The crisis festering in Nigeria’s currency exchange market doubled down yesterday, with the local currency depreciating further across all segments of the market.
Vanguard’s monitor of the market yesterday indicated that the Naira went down from N1,100 to USD1.0 mid-day in the parallel market before settling at N1,060 in the major trading hubs in Lagos. It had hovered around N1,025 in the past month in the parallel market
Though the exchange rate at the official Nigerian Forex Market, the Investors & Exporters (I&E) window gained some respite hovering around N790.61/ $1 yesterday after the downward rate of N848/$1 the previous day, the yesterday rate remained much higher than last week’s level while dealers expected further depreciation from today.
This is coming on the heels of manufacturers calling for the reversals of the Central Bank of Nigeria, CBN, decision to return the 43 items it had earlier banned from its foreign exchange window.
They said the ban was necessary in order to save the nation from looming job crisis, insecurity and collapse of the nation’s economy.
Meanwhile, the Vice Chairman of the Basic Metal, Iron and Steel Products sector of the Manufacturers Association of Nigeria (MAN), Mr Lekan Adewoye, while speaking on a TVC Business Programme, said: “For items that can be produced in Nigeria, such manufacturer ought to be encouraged. This directive will further kill the manufacturing industry that is already struggling to survive. The problem is about policy somersaults, some of our members who have outrightly invested in backward integration will now start to regret this move because everyone who can assess FOREX will claim to be an importer, forcing sincere manufacturers to close shop and increasing the numbers of jobless persons.”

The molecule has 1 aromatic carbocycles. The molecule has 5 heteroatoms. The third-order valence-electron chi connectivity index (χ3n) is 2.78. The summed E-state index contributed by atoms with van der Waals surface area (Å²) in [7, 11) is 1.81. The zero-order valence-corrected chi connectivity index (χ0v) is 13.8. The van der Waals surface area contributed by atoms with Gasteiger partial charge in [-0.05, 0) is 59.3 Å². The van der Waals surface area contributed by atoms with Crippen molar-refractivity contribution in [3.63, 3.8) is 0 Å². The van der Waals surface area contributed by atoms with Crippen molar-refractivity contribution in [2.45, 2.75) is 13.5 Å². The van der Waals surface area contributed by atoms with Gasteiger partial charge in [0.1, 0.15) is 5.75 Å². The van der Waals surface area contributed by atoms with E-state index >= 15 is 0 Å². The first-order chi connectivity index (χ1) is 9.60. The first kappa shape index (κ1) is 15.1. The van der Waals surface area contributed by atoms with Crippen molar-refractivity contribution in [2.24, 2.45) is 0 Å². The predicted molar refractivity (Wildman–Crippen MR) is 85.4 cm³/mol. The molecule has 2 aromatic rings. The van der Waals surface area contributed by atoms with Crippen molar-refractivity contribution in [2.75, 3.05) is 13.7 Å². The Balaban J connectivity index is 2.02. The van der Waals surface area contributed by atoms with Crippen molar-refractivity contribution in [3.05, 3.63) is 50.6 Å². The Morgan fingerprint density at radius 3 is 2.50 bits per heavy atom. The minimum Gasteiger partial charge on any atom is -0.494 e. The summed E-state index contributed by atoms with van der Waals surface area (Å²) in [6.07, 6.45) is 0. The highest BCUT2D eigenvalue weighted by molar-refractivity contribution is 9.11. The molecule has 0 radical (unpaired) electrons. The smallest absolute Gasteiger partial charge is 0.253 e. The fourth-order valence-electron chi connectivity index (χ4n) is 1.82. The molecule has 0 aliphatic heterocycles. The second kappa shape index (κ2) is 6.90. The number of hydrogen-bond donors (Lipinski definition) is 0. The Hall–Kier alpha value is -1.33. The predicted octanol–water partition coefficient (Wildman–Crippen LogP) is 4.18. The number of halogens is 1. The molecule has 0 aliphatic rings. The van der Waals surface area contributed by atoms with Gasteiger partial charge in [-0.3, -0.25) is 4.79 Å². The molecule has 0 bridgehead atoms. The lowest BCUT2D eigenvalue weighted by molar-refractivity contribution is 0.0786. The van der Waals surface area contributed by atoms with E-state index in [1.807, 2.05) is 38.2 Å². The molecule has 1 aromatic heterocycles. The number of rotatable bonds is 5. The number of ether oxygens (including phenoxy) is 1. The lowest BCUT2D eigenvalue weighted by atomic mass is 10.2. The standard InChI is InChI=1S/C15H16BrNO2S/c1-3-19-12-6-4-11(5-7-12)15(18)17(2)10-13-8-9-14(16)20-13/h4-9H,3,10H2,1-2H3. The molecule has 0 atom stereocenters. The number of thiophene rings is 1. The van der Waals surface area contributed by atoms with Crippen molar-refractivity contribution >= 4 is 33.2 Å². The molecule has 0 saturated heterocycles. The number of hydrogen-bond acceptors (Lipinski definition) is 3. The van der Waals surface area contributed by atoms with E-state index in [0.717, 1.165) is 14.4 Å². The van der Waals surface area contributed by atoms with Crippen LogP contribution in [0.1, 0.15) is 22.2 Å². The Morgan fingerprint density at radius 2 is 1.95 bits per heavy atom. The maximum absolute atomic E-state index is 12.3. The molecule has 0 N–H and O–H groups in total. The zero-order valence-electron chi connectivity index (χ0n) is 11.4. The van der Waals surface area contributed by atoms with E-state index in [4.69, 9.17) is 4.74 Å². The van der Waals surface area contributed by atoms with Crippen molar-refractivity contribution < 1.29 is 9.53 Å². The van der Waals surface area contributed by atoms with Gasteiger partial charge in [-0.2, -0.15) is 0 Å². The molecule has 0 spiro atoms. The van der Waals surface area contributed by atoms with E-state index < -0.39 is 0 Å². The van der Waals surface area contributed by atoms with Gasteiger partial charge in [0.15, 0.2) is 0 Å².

“Nigerian manufacturers don’t really have any competitive advantage over those in other developing countries, at best, what you have is competitive parity, because something has to be an advantage if your competitors don’t have it. And the little incentive that government has provided now it has been removed by the directive from the Central Bank of Nigeria.”
Speaking further on why manufacturers are leaving the country, Adewoye said: “Lack of consultation, I can speak for manufacturers because we always try our best to engage the government on some critical issues and decisions, but when some of these decisions are being taken, manufacturers are not being consulted.